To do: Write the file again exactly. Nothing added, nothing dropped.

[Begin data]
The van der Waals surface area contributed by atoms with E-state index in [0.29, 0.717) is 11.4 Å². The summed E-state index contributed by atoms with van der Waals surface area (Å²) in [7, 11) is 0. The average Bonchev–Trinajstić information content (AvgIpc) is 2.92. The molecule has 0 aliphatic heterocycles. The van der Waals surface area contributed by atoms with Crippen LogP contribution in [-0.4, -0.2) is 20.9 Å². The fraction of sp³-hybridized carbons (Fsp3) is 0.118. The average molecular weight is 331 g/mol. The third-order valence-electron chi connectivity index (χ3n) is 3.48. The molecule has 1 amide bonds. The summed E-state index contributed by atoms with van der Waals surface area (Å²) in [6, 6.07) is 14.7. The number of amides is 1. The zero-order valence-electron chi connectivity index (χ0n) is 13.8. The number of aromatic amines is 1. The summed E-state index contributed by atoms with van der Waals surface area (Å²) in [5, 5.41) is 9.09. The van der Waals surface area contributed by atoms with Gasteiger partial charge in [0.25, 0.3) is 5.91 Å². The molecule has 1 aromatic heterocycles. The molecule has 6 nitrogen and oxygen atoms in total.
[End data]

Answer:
The van der Waals surface area contributed by atoms with E-state index in [0.29, 0.717) is 11.4 Å². The summed E-state index contributed by atoms with van der Waals surface area (Å²) in [7, 11) is 0. The average Bonchev–Trinajstić information content (AvgIpc) is 2.92. The molecule has 0 aliphatic heterocycles. The van der Waals surface area contributed by atoms with Crippen LogP contribution in [-0.4, -0.2) is 20.9 Å². The fraction of sp³-hybridized carbons (Fsp3) is 0.118. The average molecular weight is 331 g/mol. The third-order valence-electron chi connectivity index (χ3n) is 3.48. The molecule has 1 amide bonds. The summed E-state index contributed by atoms with van der Waals surface area (Å²) in [6, 6.07) is 14.7. The number of amides is 1. The zero-order valence-electron chi connectivity index (χ0n) is 13.8. The number of aromatic amines is 1. The summed E-state index contributed by atoms with van der Waals surface area (Å²) in [5, 5.41) is 9.09. The van der Waals surface area contributed by atoms with Gasteiger partial charge in [0.25, 0.3) is 5.91 Å². The molecule has 1 aromatic heterocycles. The molecule has 6 nitrogen and oxygen atoms in total.